Ma Rainey (Torie Wiggins) and her fawning entourage — her nephew, Sylvester (Tyren Duncan), and a groupie, Dussie Mae (Arrianna Chai) — make a chaotic arrival, in the custody of a Chicago police officer who Irvin must pay off to avoid arrest for assault, since Ma has fought her way into a cab that was waiting for another passenger. The stage is set for a titanic battle of wills that digs deeply into issues of aspiration and racism.

Ma wants things her own way, no matter how unreasonable. Levee fully intends to show off his obvious musical talent, despite warnings about Ma’s preferences. He fantasizes about forming his own band. Both Ma and Levee are striving for success in a white man’s world: she by the force of her personality and presence, he by his talent and foolhardy charm. They have moments of success based on brief opportunities, but it's apparent that neither will end particularly well. Ma wryly observes that it’s only her recorded songs that white record producers want, not her whole self: “As soon as they get my voice down on them recording machines,” she tells the musicians, “then it’s just like if I’d be some whore and they roll over and put their pants on.”

That unjust circumstance is much of what drives this cantankerous woman’s performance of the Blues: “You don’t sing to feel better,” she explains. “You sing ’cause that’s a way of understanding life.” It’s a tough perspective that Levee has not learned. He’s all about clowning and hijinks, believing his charm can carry the day — but it doesn’t even make a dent and he’s offered a pittance for the music he’s composed. That lights the fuse of his anger, which fuels the play’s sad denouement.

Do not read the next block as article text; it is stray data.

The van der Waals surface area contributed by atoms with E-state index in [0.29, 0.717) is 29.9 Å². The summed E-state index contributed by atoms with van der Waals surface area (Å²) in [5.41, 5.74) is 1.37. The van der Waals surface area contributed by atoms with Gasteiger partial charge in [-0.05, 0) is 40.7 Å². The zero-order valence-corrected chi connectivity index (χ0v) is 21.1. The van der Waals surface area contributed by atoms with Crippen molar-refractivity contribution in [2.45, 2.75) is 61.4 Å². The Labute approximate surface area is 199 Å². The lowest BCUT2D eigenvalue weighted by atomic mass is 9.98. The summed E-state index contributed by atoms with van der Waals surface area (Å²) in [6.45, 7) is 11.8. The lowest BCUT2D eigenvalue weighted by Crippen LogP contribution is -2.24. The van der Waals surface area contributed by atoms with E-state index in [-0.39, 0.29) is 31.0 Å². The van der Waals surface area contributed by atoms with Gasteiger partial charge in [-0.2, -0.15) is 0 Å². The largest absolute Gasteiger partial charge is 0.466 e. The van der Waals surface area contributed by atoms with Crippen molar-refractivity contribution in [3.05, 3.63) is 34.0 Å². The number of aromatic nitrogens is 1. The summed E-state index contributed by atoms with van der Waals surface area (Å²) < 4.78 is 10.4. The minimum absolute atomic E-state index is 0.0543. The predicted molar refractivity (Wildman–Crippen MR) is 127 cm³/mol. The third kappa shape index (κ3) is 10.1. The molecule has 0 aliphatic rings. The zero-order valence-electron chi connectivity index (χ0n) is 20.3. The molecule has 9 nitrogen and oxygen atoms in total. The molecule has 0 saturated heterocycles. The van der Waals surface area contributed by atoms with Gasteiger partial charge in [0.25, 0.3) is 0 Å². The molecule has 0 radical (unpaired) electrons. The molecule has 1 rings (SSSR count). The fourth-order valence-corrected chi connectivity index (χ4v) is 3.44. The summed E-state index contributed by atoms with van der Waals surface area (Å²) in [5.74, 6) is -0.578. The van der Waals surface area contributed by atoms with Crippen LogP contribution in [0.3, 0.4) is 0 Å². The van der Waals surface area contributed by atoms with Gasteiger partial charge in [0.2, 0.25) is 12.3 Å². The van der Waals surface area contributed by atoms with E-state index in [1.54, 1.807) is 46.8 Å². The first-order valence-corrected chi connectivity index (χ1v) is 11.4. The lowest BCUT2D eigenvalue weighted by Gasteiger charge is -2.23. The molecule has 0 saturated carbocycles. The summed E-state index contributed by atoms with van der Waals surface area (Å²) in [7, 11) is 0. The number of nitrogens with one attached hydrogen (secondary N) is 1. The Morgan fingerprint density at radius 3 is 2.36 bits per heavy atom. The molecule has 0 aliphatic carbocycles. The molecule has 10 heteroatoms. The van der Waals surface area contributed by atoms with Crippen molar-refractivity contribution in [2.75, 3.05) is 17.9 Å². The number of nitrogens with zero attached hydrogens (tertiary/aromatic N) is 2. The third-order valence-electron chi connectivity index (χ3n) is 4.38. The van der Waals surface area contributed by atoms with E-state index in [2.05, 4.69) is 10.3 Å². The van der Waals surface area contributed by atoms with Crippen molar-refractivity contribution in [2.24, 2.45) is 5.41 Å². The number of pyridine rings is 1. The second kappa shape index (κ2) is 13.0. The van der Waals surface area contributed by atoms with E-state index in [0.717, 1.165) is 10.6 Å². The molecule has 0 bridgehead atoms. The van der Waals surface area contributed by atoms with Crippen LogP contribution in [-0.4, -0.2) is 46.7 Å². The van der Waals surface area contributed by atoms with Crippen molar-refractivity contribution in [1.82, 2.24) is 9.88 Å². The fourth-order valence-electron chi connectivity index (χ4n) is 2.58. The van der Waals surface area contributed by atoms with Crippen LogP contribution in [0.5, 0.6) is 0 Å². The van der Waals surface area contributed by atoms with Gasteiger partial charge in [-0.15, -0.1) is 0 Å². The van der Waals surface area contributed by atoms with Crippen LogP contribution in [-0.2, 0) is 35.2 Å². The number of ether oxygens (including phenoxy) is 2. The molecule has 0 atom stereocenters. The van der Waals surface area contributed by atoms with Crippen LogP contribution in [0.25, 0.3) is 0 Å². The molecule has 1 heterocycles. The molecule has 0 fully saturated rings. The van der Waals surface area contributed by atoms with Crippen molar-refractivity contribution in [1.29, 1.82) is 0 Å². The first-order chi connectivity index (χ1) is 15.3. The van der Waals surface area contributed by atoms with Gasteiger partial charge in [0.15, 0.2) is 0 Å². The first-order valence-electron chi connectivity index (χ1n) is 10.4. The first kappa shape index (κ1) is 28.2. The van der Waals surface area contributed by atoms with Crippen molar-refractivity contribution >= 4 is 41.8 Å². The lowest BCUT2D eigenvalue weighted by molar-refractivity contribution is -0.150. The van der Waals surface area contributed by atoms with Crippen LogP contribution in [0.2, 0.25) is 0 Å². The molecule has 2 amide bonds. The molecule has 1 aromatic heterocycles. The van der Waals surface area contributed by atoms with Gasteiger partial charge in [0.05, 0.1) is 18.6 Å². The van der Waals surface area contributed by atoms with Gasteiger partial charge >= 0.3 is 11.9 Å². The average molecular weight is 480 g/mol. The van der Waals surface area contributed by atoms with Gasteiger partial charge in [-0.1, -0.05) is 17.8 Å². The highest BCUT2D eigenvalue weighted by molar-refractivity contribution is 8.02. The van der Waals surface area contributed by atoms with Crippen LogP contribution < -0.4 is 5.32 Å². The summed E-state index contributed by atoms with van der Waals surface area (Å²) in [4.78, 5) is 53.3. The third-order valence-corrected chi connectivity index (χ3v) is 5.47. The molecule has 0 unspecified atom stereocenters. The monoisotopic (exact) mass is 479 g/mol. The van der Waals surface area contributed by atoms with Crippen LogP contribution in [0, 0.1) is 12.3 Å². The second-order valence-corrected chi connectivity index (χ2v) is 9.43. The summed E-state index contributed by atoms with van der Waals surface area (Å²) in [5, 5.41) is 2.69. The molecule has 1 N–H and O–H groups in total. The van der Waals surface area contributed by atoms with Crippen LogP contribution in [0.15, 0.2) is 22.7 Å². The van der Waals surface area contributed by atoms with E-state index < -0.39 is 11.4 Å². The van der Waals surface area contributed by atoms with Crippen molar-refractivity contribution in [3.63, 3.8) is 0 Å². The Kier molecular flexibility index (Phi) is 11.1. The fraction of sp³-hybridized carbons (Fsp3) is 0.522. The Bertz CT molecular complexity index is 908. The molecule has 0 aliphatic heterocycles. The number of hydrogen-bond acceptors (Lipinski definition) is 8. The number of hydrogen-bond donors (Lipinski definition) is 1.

Wiltshire’s Levee is truly the play’s central character, and this young actor carries the role off with real power. As he spars with his common-sense musical colleagues, his temperature keeps rising until an explosion is inescapable. Wiltshire delivers a multifaceted performance as he reveals several difficult stories from Levee’s past in searing monologues, trademarked pieces in Wilson’s plays. He becomes the victim of his own pride and desire in a world that simply isn’t ready or willing to open the door to his talent.

Wiggins is eminently convincing as the larger-than-life, full-of-herself, indignant Ma Rainey. Dressed in a glittering, fringe-festooned dress and matching hairband (costumes are by Daryl Harris), she sucks up most of the oxygen onstage during her scenes, radiating fierce emotions, deeper pain, and occasional moments of tenderness, such as coaching her stuttering nephew struggling to introduce one of her songs.

Barnes’s pragmatic Slow Drag, Early’s stoic Cutler, and “ranney”’s opinionated Toledo (the only musician who can read, he’s often studying a newspaper) converse and josh with one another. Their interactions reveal a broad range of character, each a vividly realized man in his own right. Together they comprise a believable trio of well-defined, opinionated musicians. Their playing, mimed to a recorded score overseen by music director Yemi Oyediran, is seamlessly convincing

It’s a genuine pleasure to see acting on this level with a powerful script. This production of Ma Rainey’s Black Bottom gives solid evidence to August Wilson’s much deserved reputation.

Ma Rainey's Black Bottom, presented by Cincinnati Shakespeare Company, continues through Feb. 12. Get details and tickets at

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*A previous version of this story incorrectly stated "ranney" was from Chicago.